With the rush to install as many renewable energy generators by the end of the year in the US, there are more and more stories popping up about great steps being made. However, sadly, with an increase in the good, there is also an increase in the bad, and it looks as though some people have a major bone to pick regarding the installation of wind turbines.
More often than not, in our efforts to bring environmental news to attention, we find ourselves as writers having to step back a bit, divorcing ourselves from the story to just portray the facts of the matter at hand. This often leaves us with a lot of pent up aggression and anger, often focused towards those seemingly doing all that they can to hurt the environment.
Well no longer, I say, or at least, not for the next 10 minutes. I have had enough of the petty machinations of men and women who are literally attempting to deceive people into an environmentally unfriendly way of life.
This latest tirade was sparked by an article written by the Associated Press. It is a lengthy tale, focusing primarily on the Maple Ridge Wind Farm, the largest wind project in New York State. In particular, one Mr. John Yancey, a man for whom I am immediately categorizing as a man who would oppose better education for America if it happened to interfere with his life in the slightest.
Apparently, and I’ll try and be short, Mr. Yancey hates the turbines that his father allowed to be installed on the family land. “I was sold out by my own father,” he apparently sputtered after indicating it was the noise, the “rhythmic whoosh, whoosh, whoosh of wind turbines” as author Helen O’Neill put it, that so enrages him.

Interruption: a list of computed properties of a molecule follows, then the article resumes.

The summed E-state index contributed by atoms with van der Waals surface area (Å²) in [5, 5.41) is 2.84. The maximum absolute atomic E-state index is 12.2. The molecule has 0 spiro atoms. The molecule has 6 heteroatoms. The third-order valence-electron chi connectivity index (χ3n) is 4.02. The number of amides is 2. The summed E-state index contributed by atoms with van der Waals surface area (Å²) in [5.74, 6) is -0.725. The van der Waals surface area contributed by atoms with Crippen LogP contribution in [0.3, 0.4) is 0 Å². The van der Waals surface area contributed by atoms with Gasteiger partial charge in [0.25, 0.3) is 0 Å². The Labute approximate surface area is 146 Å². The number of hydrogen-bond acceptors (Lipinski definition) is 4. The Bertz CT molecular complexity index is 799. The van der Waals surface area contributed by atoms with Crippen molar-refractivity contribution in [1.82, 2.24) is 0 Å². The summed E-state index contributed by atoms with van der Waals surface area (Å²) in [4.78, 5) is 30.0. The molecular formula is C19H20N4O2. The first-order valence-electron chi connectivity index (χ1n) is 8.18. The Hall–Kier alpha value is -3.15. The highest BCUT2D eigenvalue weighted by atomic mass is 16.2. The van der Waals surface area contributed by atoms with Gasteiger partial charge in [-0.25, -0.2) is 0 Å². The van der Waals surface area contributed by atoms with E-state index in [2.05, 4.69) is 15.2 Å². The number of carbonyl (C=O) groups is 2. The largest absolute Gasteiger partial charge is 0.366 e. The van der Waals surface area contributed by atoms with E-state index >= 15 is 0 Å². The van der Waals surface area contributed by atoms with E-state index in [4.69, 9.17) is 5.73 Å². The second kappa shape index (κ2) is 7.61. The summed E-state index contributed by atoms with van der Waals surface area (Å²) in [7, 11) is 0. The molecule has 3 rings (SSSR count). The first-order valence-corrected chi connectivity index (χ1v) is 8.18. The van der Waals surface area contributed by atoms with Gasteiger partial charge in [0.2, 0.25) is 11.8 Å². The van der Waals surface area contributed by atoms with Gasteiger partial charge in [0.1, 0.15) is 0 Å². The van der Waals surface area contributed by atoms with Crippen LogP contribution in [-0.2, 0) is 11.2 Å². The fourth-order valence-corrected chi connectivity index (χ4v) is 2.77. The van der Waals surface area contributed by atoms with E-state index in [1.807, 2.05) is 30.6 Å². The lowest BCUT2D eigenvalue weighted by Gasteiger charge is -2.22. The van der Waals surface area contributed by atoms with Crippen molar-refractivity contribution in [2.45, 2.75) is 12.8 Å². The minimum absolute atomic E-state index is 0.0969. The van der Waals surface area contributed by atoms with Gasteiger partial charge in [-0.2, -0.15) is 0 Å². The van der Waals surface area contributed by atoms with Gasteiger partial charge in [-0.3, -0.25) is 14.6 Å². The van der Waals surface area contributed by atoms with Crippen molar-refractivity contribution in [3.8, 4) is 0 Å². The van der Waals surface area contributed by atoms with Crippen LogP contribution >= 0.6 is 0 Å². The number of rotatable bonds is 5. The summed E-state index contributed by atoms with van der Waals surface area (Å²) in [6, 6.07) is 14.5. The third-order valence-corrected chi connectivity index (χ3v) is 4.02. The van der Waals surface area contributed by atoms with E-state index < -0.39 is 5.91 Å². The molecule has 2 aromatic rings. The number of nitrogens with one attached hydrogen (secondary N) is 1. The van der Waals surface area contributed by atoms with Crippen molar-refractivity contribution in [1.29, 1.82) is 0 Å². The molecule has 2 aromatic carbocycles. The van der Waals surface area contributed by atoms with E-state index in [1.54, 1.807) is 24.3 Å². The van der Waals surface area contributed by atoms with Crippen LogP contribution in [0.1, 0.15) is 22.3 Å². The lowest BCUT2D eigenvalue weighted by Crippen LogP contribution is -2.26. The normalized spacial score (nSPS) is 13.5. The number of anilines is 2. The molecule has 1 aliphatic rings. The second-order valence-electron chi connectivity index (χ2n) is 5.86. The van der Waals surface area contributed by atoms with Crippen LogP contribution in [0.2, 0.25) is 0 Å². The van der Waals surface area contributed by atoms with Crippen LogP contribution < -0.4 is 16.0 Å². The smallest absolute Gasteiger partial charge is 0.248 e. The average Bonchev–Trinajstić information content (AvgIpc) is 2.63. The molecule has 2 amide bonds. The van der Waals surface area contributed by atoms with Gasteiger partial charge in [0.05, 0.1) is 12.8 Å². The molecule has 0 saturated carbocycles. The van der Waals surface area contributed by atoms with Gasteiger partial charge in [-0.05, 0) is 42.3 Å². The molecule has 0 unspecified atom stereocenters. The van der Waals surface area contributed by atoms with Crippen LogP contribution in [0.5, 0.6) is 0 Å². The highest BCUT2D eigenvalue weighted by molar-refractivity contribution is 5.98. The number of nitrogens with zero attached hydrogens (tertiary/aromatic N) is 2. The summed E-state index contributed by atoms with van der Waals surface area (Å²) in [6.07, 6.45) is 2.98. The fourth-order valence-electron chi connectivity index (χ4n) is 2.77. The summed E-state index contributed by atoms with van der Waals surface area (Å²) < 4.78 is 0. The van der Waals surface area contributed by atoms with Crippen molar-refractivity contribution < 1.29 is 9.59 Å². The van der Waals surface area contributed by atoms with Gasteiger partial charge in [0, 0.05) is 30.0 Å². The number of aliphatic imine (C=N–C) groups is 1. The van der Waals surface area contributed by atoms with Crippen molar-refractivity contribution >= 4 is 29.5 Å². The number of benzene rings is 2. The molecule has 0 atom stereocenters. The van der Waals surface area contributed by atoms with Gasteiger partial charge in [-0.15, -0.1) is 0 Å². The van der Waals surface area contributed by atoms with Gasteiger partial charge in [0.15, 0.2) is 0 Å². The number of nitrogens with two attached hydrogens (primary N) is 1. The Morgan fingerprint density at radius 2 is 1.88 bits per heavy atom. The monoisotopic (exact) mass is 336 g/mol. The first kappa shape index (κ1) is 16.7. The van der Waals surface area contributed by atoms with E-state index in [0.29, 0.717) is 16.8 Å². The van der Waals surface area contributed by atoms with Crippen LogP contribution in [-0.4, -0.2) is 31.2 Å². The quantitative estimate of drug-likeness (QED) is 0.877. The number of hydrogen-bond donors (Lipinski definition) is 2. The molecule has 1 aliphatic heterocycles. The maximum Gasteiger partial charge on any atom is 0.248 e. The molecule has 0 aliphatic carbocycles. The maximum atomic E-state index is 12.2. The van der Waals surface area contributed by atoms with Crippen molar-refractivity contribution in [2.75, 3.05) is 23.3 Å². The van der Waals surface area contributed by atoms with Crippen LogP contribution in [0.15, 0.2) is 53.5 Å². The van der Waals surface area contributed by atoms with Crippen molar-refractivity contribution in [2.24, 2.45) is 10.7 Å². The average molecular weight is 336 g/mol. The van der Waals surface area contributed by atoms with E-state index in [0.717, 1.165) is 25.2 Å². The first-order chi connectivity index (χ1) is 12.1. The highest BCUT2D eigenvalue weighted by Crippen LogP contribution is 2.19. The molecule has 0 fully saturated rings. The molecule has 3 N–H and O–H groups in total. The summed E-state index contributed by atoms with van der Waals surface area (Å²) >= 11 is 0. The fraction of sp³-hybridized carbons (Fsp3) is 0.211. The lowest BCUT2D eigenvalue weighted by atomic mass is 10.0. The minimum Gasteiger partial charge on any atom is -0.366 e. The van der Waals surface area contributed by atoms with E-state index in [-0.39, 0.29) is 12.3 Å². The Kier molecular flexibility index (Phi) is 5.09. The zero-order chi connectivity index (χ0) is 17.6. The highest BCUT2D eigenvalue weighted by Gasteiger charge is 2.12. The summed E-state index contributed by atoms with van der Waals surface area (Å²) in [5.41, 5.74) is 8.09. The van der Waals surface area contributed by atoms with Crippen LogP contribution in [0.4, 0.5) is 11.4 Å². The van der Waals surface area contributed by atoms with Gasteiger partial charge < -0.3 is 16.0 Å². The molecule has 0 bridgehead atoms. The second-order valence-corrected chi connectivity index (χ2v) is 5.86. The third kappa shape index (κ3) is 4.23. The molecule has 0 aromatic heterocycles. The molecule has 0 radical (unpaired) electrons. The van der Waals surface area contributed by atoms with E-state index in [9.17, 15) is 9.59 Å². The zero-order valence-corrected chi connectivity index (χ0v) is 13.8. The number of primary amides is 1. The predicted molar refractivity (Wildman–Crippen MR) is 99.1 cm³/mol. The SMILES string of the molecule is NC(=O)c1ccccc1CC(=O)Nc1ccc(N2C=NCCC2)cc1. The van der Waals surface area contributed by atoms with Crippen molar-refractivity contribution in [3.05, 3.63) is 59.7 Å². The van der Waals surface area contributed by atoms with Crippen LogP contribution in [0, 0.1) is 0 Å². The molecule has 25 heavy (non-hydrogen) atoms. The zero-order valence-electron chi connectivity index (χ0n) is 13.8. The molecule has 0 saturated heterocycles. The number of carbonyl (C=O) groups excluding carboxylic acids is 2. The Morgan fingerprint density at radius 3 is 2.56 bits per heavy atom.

“I just want to be able to get a good night’s sleep and to live in my home without these monstrosities hovering over me,” he says.
It gets better, because apparently his father’s decision to allow the installation of these wind turbines across the Yancey land, forced him to not speak to his father for a long time, in addition to – for whatever reason – taking a toll on his marriage.
Now if you haven’t already caught my disgust for this man, let’s just focus on the fact that John Yancey must actually be the world’s pettiest man, to apparently be so disturbed by the noise of these wind turbines. While it may not be first hand, I spent just a few minutes on YouTube listening to the videos taken of wind turbines, and it seems to me that the noise is not even louder than occasional traffic.
Furthermore, and what outrages me the most, is the fact that I have lived on main roads for a vast majority of my life. In fact, my bedroom currently resides with an open window less than 5 meters from a main road. Not only do I not care, but I am no longer affected by the noise. This also comes after living my entire early life in quiet suburbs, with no noise at all. It’s simple; you adapt!
The noise isn’t the only problem that some people will attempt to raise. Michelle Bennett yesterday wrote about the possible health risks thrown up by wind turbines, a topic that anyone in an unbiased position will acknowledge to be up in the air at best. There are the accusations that they are destroying bird populations as well, and are an ecological menace.
After spending the past hour looking at examples of people who have issues with wind turbines, I begin to get a feel for what it must have been like a century or so ago, when the automobile and skyscrapers begun to appear. Some petty English Lord probably exercised some close relationship with a city official to ensure that cars were not allowed to drive within a mile of his front gates.
Basically, it all comes down to this; wind turbines = cleaner energy, which in and of itself should also reduce land owners electricity bills (in addition to the handsome rent deals they are signing). These complaints (with the exception of the possible health risks which I will get 100% behind if proven to be true) are nothing but modern day versions of complaints that have been pestering the majority for centuries, from petty minded individuals with more interest in their own little lives than anyone else.
Photo Credit AP Photo/Mike Groll
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